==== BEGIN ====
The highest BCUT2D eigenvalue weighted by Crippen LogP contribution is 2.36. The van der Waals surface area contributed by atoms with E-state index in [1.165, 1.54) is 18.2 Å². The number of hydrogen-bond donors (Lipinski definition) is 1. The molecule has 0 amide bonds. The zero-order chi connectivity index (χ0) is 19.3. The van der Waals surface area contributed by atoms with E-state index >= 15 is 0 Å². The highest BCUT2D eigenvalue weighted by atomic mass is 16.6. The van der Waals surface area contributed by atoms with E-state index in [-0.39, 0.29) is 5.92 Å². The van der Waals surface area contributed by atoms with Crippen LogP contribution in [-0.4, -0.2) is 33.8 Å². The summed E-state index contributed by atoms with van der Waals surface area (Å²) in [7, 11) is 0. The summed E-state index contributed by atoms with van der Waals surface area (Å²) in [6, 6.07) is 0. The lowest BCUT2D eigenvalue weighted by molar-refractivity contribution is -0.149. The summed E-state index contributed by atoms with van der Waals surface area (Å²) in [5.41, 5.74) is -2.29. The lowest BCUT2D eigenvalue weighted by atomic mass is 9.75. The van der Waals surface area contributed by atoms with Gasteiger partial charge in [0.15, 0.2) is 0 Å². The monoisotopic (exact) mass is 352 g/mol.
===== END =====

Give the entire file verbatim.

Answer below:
The highest BCUT2D eigenvalue weighted by Crippen LogP contribution is 2.36. The van der Waals surface area contributed by atoms with E-state index in [1.165, 1.54) is 18.2 Å². The number of hydrogen-bond donors (Lipinski definition) is 1. The molecule has 0 amide bonds. The zero-order chi connectivity index (χ0) is 19.3. The van der Waals surface area contributed by atoms with E-state index >= 15 is 0 Å². The highest BCUT2D eigenvalue weighted by atomic mass is 16.6. The van der Waals surface area contributed by atoms with E-state index in [-0.39, 0.29) is 5.92 Å². The van der Waals surface area contributed by atoms with Crippen LogP contribution in [-0.4, -0.2) is 33.8 Å². The summed E-state index contributed by atoms with van der Waals surface area (Å²) in [7, 11) is 0. The summed E-state index contributed by atoms with van der Waals surface area (Å²) in [6, 6.07) is 0. The lowest BCUT2D eigenvalue weighted by molar-refractivity contribution is -0.149. The summed E-state index contributed by atoms with van der Waals surface area (Å²) in [5.41, 5.74) is -2.29. The lowest BCUT2D eigenvalue weighted by atomic mass is 9.75. The van der Waals surface area contributed by atoms with Gasteiger partial charge in [0.15, 0.2) is 0 Å². The monoisotopic (exact) mass is 352 g/mol.